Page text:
(12 July 1824 - 8 August 1898) was one of the first French landscape painters to paint outdoors.
Boudin was a marine painter, and expert in the rendering of all that goes upon the sea and along its shores. His pastels, summary and economic, garnered the splendid eulogy of Baudelaire, and Corot who, gazing at his pictures, said to him, "You are the master of the sky."
Born at Honfleur, France, he worked in a small art shop where Claude Monet displayed his art work Le Havre and Honfleur across the estuary of the Seine. But before old age came on him, Boudin's father abandoned seafaring, and his son gave it up too, having no real vocation for it, though he preserved to his last days much of a sailor's character, frankness, accessibility, and open-heartedness.
In 1835, his family moved to Le Havre, where his father established himself as stationer and frame-maker. He began work the next year as an assistant in a stationery and framing store before opening his own small shop. There he came into contact with artists working in the area and exhibited in his shop the paintings of Constant Troyon and Jean-François Millet, who, along with Jean-Baptiste Isabey and Thomas Couture whom he met during this time, encouraged young Boudin to follow an artistic career. At the age of 22 he abandoned the world of commerce, started painting full-time, and traveled to Paris the following year and then through Flanders. In 1850 he earned a scholarship that enabled him to move to Paris, although he often returned to paint in Normandy and, from 1855, made regular trips to Brittany.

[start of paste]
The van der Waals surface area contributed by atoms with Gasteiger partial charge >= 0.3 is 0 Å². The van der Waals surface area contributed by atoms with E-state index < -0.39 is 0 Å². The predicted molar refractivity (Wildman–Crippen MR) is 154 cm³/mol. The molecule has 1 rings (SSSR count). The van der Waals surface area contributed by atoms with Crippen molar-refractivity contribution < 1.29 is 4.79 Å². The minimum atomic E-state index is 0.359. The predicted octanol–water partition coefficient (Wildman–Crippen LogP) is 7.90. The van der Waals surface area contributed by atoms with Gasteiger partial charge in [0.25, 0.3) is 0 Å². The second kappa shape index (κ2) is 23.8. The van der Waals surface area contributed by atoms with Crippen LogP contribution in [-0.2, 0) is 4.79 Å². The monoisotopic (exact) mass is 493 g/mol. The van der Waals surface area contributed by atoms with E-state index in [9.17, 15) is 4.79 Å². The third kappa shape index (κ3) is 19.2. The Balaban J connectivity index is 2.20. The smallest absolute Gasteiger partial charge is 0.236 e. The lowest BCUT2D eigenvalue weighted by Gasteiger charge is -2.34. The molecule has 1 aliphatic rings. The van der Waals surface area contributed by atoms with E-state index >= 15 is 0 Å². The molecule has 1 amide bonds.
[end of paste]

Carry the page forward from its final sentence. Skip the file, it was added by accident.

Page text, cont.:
The Beach at Villerville, 1864. Eugene Boudin. Oil on canvas. National Gallery of Art, Washington DC. (Zoomview)
Rivage de Pontrieux, Cotes-du-Nord. 1874. Eugene Boudin.
Landscape with Sunset. 1880-1890. Watercolour. Musee d'Orsay, Paris
Berck, Fishermen at Low TideDutch 17th century masters profoundly influenced him, and on meeting the Dutch painter Johan Jongkind, who already made his mark in French artistic circles, Boudin was advised by his new friend to paint outdoors (en plein air). He also worked with Troyon and Isabey, and in 1859 met Gustave Courbet who introduced him to Charles Baudelaire, the first critic to draw Boudines talents to public attention when the artist made his debut at the 1859 Paris Salon.
In 1856/57 Boudin met the young Claude Monet who spent several months working with Boudin in his studio. The two remained lifelong friends and Monet later paid tribute to Boudines early influence. Boudin joined Monet and his young friends in the first Impressionist exhibition in 1874, but never considered himself a radical or innovator.
Boudines growing reputation enabled him to travel extensively in the 1870s. He visited Belgium, the Netherlands, and southern France, and from 1892 to 1895 made regular trips to Venice. He continued to exhibit at the Paris Salons, receiving a third place medal at the Paris Salon of 1881, and a gold medal at the 1889 Exposition Universelle. In 1892 Boudin was made a knight of the Legion d'honneur, a somewhat tardy recognition of his talents and influence on the art of his contemporaries.
Late in his life he returned to the south of France as a refuge from ill-health, and recognizing soon that the relief it could give him was almost spent, he returned to his home at Deauville, to die within sight of Channel waters and under Channel skies.
Anna Waser (1678 - 1714) was a Swiss painter .